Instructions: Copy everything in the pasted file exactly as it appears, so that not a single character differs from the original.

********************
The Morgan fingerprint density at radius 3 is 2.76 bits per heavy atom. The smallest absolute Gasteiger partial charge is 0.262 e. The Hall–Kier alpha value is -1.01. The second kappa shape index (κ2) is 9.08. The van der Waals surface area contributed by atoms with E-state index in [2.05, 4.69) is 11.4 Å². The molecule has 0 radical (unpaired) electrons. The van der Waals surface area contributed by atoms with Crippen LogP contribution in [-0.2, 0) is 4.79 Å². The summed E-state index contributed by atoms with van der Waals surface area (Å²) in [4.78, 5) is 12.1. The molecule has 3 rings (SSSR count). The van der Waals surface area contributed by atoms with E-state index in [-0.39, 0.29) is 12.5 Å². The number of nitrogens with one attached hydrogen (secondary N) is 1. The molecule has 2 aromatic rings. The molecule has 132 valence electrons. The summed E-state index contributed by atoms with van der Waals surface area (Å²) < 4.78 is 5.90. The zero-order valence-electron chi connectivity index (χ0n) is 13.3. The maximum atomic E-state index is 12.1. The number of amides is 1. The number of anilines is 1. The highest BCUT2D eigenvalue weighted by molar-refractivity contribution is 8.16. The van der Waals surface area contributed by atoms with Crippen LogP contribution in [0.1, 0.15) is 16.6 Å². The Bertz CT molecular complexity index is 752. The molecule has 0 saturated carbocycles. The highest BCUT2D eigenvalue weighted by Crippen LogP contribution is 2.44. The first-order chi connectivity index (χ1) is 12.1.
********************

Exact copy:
The Morgan fingerprint density at radius 3 is 2.76 bits per heavy atom. The smallest absolute Gasteiger partial charge is 0.262 e. The Hall–Kier alpha value is -1.01. The second kappa shape index (κ2) is 9.08. The van der Waals surface area contributed by atoms with E-state index in [2.05, 4.69) is 11.4 Å². The molecule has 0 radical (unpaired) electrons. The van der Waals surface area contributed by atoms with Crippen LogP contribution in [-0.2, 0) is 4.79 Å². The summed E-state index contributed by atoms with van der Waals surface area (Å²) in [4.78, 5) is 12.1. The molecule has 3 rings (SSSR count). The van der Waals surface area contributed by atoms with E-state index in [-0.39, 0.29) is 12.5 Å². The number of nitrogens with one attached hydrogen (secondary N) is 1. The molecule has 2 aromatic rings. The molecule has 132 valence electrons. The summed E-state index contributed by atoms with van der Waals surface area (Å²) < 4.78 is 5.90. The zero-order valence-electron chi connectivity index (χ0n) is 13.3. The maximum atomic E-state index is 12.1. The number of amides is 1. The number of anilines is 1. The highest BCUT2D eigenvalue weighted by molar-refractivity contribution is 8.16. The van der Waals surface area contributed by atoms with Crippen LogP contribution in [0.1, 0.15) is 16.6 Å². The Bertz CT molecular complexity index is 752. The molecule has 0 saturated carbocycles. The highest BCUT2D eigenvalue weighted by Crippen LogP contribution is 2.44. The first-order chi connectivity index (χ1) is 12.1.